The aim of the project is to implement an indoor localisation system using ultrasounds.

The localisation system shall be able to locate a given cell phone in a 3D space of approximatively 50m * 50m * 20m (lets say the Amphitheatre Thevenin for instance).

The system  is composed of :

  • emitters who send ultrasound beeps
  • a receiver who computes his position thanks to the time difference of arrival of the beeps

Our receiver will be a cell phone implementing an android application. This choice has been made so that the project is easily portable and does not require any additionnal equipment.

 

Emission

We design our own PCB to be rather generic.

They have :

  • LEDs and buttons for control
  • a H-bridge to connect the tweeter and have an increase power of emission (x4 as compared to a normal connection)
  • a XBEE module for radio communication
  • USB and a micromatch concerning the interfaces

We also have a codec connected in case we need to record the ambient noise / beeps coming from the other emitters.

Communication protocol

In order for the system to work we need to synchronised our emitters.

This is the purpose of the presence of xbee modules.

One of the devices we made will be considered as the master and send synchronisation information to the other emitters. By considering that the time of flight of the radio waves to the different emitters is much smaller than the precision we need for beeping (which is true in reality), all the “slave twitters” are therefore synchronized.

 

Reception

The device we use for reception is a regular cell phone able to run an android application.
Regular micros on modern cell phone sample the sound at 44kHz which is enough to regognize ultrasounds (from 20kHz to 22kHz).

Detecting a pulse

We are curently working on several methods to detect the time of arrival of a pulse. To do that we need to get the energy associated to the 20kHz frequency.
We thought of implementing :

  • FFT
  • the Fourier coefficient associated to 20kHz frequency
  • a goertzel filter

We shall meet a signal teacher tomorow whose advice will be precious.

 

Finding position

To compute its position from the measures of the time difference of arrival, the receiver needs to associate each beep to a tweeter and to know the position of all of them.
The main incertainties in the algorithm is that we don’t know the speed of the ultrasounds (it varies a lot with respect to temerature, humidity, altitude). For instance a 5°C shift results in 3m/s diffenrence in the ultrasound speed.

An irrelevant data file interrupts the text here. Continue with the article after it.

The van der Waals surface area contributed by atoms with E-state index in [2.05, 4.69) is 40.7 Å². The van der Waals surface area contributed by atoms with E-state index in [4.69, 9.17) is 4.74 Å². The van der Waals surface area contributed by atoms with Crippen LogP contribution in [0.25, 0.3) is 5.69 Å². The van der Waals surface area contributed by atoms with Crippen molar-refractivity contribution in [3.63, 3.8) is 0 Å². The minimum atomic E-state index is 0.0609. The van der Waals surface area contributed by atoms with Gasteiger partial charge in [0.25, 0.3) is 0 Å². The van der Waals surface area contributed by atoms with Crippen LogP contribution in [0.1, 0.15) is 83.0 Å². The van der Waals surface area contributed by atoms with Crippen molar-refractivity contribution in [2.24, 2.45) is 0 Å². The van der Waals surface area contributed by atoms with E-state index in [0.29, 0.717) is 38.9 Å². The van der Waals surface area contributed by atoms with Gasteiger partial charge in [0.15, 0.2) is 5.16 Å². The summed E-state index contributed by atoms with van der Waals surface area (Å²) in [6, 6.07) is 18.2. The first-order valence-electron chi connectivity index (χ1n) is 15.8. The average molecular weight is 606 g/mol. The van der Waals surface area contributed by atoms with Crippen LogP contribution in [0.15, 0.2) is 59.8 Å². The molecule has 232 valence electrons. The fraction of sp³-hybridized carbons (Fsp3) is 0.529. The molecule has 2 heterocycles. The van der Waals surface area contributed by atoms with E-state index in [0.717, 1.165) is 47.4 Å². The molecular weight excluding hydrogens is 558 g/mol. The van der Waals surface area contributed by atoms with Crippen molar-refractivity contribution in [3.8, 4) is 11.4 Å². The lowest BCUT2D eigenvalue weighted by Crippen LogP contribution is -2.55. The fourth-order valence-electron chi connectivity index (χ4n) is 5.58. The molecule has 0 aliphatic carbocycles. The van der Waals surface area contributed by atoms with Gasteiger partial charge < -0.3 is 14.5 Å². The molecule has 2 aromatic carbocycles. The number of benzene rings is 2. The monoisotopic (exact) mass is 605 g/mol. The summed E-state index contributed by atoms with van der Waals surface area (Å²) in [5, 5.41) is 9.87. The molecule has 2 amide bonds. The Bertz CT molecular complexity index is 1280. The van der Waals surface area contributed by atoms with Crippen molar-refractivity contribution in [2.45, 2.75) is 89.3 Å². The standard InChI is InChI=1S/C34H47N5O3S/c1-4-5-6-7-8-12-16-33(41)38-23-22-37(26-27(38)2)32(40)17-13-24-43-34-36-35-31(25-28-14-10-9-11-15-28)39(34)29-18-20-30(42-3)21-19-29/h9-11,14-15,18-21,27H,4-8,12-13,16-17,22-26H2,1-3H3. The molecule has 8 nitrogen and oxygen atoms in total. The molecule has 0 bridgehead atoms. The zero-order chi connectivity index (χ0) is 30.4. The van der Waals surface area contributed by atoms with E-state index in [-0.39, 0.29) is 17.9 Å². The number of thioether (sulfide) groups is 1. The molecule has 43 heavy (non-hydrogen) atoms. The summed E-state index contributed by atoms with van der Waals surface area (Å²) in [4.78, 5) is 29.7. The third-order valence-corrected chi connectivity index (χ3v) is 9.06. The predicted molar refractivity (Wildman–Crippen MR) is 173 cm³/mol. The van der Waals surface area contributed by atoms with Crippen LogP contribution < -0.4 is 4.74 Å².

We are currently using a least square algorithm with some adjustements to be able to find the proper position.

D-34

It has been a while since my last post.

During this week I started creating a whole environement to compare the different algorithms in python.
Since I was not familiar with this langage I took 2 days to quickly learn the basis and started my project.

Concerning the personnal work I finaly ended my PCB practical.

D-43

My two last days were dedicated to looking for a proper triangulation algorithm.

Also the web ives many results for “triangulation” or “localisation” combined with “ultrasonics”, “equations”, “time of flight” and many other key words, I didn’t find the equations we were looking for. Lots of article deals with recovering a position from angle measure but not from time of flights or distance measure.

The best solution I found, is writing the equation myself using Maple software to solve them.

Good point is that Maple is able to solve those equations, bad news is that the result for each coordinate is about 5 pages long and has an imaginary part.
I hope that I will be able to decipher the result and implement the algorithm for a simulation soon.

We, the WAMI group, decided we should make a proper simulation toolkit in order to test our algorithms on a system as close to the reality as possible.

Tonight Issam and I worked on implementing the algorithm chosen to check wether or not it is working. Our first tests ran perfectly well.

For a given point we calculate the flying time of the ultrasound. When we transmit those arguments to our algorithm it manages to work out what the original point was with a very high precision. Thanks to this toolkit we will be able to study more precisely how the different parameters affect our results. For instance we hope to see how much deviation we get, if the speed of the ultrasound changes (it is very sensitive to the temperature and humidity).

 

Concerning the algorithm itself, we chose to have a very specific position of our transmitters (they are at the tips a a standard orthonormal basis) + one is at the origin of the basis.

This method seems very accurate. According to me the only drawback is that we need to have a very specific position of our transmitters ( we cannot randomly put them where we want). We are looking for a silution in order to improve this.

 

D-44

It has been a week since my last post on the logbook.

Concerning the ‘non-project part’, it took me a while to get expedition PCB running properly on my computer but I eventually succeded. Thanks to this wonderful software I made the schemas that where asked for in the practicals. I haven’t compiled them yet, so I am planning a wide debug session soon. I still have to do the ‘place and route part’.

D-52

Although I spent an incredible amount of time installing windows and expedition pcb on my laptop (on a virtual machine), we did some work with my group.

As we met on sunday, we took some time to discuss the project. We all agree we should find the most simple and smooth solution to achieve our goals. We tried to express the datas we needed to make a good localisation on our mobile device and thought of how to them as simply as possible.

D-55

Since tuesday, I spent my time wandering in configuration files of all kind.
I discovered new syntaxes that allowed me to edit a proper .zshrc file. I also took time to make my own vimrc file that you can find on my github account “git@github.com:jblescher/dotfiles.git”.

After I managed to configure my printer, I printed several cheat sheets for vim and gdb and I have tried to familiarize with those new tools.

I moved on slowly on the stm32 practicals because of all I did above but I think I will have it finished by wednesday.